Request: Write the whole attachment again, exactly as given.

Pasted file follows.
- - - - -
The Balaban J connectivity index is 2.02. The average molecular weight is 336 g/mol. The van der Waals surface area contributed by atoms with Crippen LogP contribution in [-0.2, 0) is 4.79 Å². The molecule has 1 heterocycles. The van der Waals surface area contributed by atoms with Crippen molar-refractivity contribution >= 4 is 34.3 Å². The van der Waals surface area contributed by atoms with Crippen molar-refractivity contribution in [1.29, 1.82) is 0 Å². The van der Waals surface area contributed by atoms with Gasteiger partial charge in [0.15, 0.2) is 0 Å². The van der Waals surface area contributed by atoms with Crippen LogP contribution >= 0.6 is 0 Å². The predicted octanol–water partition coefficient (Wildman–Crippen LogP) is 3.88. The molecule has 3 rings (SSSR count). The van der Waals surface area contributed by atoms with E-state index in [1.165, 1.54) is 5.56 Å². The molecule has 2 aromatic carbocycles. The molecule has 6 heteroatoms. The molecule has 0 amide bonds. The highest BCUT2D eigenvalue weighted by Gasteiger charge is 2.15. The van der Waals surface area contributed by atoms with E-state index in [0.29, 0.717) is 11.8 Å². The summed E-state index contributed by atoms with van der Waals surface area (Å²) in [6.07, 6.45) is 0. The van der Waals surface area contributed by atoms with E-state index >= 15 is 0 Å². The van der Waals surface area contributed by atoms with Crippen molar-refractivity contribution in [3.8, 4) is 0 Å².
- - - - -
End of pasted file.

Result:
The Balaban J connectivity index is 2.02. The average molecular weight is 336 g/mol. The van der Waals surface area contributed by atoms with Crippen LogP contribution in [-0.2, 0) is 4.79 Å². The molecule has 1 heterocycles. The van der Waals surface area contributed by atoms with Crippen molar-refractivity contribution >= 4 is 34.3 Å². The van der Waals surface area contributed by atoms with Crippen molar-refractivity contribution in [1.29, 1.82) is 0 Å². The van der Waals surface area contributed by atoms with Gasteiger partial charge in [0.15, 0.2) is 0 Å². The van der Waals surface area contributed by atoms with Crippen LogP contribution >= 0.6 is 0 Å². The predicted octanol–water partition coefficient (Wildman–Crippen LogP) is 3.88. The molecule has 3 rings (SSSR count). The van der Waals surface area contributed by atoms with E-state index in [1.165, 1.54) is 5.56 Å². The molecule has 2 aromatic carbocycles. The molecule has 6 heteroatoms. The molecule has 0 amide bonds. The highest BCUT2D eigenvalue weighted by Gasteiger charge is 2.15. The van der Waals surface area contributed by atoms with E-state index in [0.29, 0.717) is 11.8 Å². The summed E-state index contributed by atoms with van der Waals surface area (Å²) in [6.07, 6.45) is 0. The van der Waals surface area contributed by atoms with E-state index >= 15 is 0 Å². The van der Waals surface area contributed by atoms with Crippen molar-refractivity contribution in [3.8, 4) is 0 Å².